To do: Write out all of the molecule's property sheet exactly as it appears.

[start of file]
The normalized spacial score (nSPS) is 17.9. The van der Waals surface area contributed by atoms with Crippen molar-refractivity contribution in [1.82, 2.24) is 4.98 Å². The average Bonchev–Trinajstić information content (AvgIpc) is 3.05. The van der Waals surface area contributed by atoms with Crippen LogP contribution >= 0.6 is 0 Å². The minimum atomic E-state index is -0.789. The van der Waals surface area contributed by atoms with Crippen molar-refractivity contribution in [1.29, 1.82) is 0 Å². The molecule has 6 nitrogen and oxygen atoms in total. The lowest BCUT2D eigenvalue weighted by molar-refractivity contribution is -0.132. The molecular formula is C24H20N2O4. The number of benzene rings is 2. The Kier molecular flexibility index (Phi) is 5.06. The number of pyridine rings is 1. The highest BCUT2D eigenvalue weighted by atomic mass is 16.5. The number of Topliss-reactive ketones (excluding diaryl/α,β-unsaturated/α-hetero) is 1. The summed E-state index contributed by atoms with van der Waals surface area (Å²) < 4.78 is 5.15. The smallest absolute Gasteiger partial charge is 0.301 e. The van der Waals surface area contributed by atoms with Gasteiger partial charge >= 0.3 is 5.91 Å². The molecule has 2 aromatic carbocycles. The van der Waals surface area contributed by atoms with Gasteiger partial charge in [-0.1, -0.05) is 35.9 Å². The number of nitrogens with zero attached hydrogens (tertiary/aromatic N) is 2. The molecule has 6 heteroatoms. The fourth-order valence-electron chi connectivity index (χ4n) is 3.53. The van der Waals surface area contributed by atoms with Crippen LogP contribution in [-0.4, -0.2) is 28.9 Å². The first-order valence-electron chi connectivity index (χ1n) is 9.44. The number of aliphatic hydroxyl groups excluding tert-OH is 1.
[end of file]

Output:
The normalized spacial score (nSPS) is 17.9. The van der Waals surface area contributed by atoms with Crippen molar-refractivity contribution in [1.82, 2.24) is 4.98 Å². The average Bonchev–Trinajstić information content (AvgIpc) is 3.05. The van der Waals surface area contributed by atoms with Crippen LogP contribution >= 0.6 is 0 Å². The minimum atomic E-state index is -0.789. The van der Waals surface area contributed by atoms with Crippen molar-refractivity contribution in [1.29, 1.82) is 0 Å². The molecule has 6 nitrogen and oxygen atoms in total. The lowest BCUT2D eigenvalue weighted by molar-refractivity contribution is -0.132. The molecular formula is C24H20N2O4. The number of benzene rings is 2. The Kier molecular flexibility index (Phi) is 5.06. The number of pyridine rings is 1. The highest BCUT2D eigenvalue weighted by atomic mass is 16.5. The number of Topliss-reactive ketones (excluding diaryl/α,β-unsaturated/α-hetero) is 1. The summed E-state index contributed by atoms with van der Waals surface area (Å²) < 4.78 is 5.15. The smallest absolute Gasteiger partial charge is 0.301 e. The van der Waals surface area contributed by atoms with Gasteiger partial charge >= 0.3 is 5.91 Å². The molecule has 2 aromatic carbocycles. The van der Waals surface area contributed by atoms with Gasteiger partial charge in [-0.1, -0.05) is 35.9 Å². The number of nitrogens with zero attached hydrogens (tertiary/aromatic N) is 2. The molecule has 6 heteroatoms. The fourth-order valence-electron chi connectivity index (χ4n) is 3.53. The van der Waals surface area contributed by atoms with Crippen LogP contribution in [-0.4, -0.2) is 28.9 Å². The first-order valence-electron chi connectivity index (χ1n) is 9.44. The number of aliphatic hydroxyl groups excluding tert-OH is 1.